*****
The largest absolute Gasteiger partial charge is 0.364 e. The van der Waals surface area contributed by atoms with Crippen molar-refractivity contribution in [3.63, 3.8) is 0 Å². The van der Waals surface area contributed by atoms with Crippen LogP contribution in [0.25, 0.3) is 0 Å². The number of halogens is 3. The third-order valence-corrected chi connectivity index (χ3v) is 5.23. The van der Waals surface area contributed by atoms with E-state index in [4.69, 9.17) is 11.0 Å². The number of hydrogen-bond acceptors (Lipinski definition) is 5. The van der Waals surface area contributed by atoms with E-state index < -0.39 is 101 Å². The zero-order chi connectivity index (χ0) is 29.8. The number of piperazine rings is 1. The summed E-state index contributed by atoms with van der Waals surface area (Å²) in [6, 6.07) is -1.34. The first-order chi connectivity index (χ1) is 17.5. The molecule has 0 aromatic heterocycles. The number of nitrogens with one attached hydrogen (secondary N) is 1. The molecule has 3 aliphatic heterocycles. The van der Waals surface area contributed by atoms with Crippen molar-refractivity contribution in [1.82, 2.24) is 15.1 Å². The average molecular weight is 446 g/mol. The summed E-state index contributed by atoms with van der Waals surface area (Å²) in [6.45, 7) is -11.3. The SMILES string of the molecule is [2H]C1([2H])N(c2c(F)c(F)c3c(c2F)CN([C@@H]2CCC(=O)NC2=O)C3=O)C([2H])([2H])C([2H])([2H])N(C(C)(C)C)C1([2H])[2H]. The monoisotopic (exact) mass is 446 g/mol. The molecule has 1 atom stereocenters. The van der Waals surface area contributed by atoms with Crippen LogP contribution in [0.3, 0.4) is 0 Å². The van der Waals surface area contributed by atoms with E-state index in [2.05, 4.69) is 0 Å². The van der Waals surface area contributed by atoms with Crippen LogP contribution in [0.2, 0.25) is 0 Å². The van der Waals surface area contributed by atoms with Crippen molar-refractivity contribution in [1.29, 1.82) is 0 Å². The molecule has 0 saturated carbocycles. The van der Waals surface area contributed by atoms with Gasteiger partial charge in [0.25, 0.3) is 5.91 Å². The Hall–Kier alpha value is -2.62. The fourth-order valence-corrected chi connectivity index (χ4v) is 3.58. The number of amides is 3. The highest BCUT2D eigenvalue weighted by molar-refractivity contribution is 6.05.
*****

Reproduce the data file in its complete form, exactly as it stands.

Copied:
The largest absolute Gasteiger partial charge is 0.364 e. The van der Waals surface area contributed by atoms with Crippen molar-refractivity contribution in [3.63, 3.8) is 0 Å². The van der Waals surface area contributed by atoms with Crippen LogP contribution in [0.25, 0.3) is 0 Å². The number of halogens is 3. The third-order valence-corrected chi connectivity index (χ3v) is 5.23. The van der Waals surface area contributed by atoms with E-state index in [4.69, 9.17) is 11.0 Å². The number of hydrogen-bond acceptors (Lipinski definition) is 5. The van der Waals surface area contributed by atoms with E-state index < -0.39 is 101 Å². The zero-order chi connectivity index (χ0) is 29.8. The number of piperazine rings is 1. The summed E-state index contributed by atoms with van der Waals surface area (Å²) in [6, 6.07) is -1.34. The first-order chi connectivity index (χ1) is 17.5. The molecule has 0 aromatic heterocycles. The number of nitrogens with one attached hydrogen (secondary N) is 1. The molecule has 3 aliphatic heterocycles. The van der Waals surface area contributed by atoms with Crippen molar-refractivity contribution in [1.82, 2.24) is 15.1 Å². The average molecular weight is 446 g/mol. The summed E-state index contributed by atoms with van der Waals surface area (Å²) in [6.45, 7) is -11.3. The SMILES string of the molecule is [2H]C1([2H])N(c2c(F)c(F)c3c(c2F)CN([C@@H]2CCC(=O)NC2=O)C3=O)C([2H])([2H])C([2H])([2H])N(C(C)(C)C)C1([2H])[2H]. The monoisotopic (exact) mass is 446 g/mol. The molecule has 1 atom stereocenters. The van der Waals surface area contributed by atoms with Crippen LogP contribution in [0.3, 0.4) is 0 Å². The van der Waals surface area contributed by atoms with E-state index in [2.05, 4.69) is 0 Å². The van der Waals surface area contributed by atoms with Crippen LogP contribution in [0.2, 0.25) is 0 Å². The van der Waals surface area contributed by atoms with Crippen molar-refractivity contribution in [1.29, 1.82) is 0 Å². The molecule has 0 saturated carbocycles. The van der Waals surface area contributed by atoms with Gasteiger partial charge in [0.25, 0.3) is 5.91 Å². The Hall–Kier alpha value is -2.62. The fourth-order valence-corrected chi connectivity index (χ4v) is 3.58. The number of amides is 3. The highest BCUT2D eigenvalue weighted by molar-refractivity contribution is 6.05.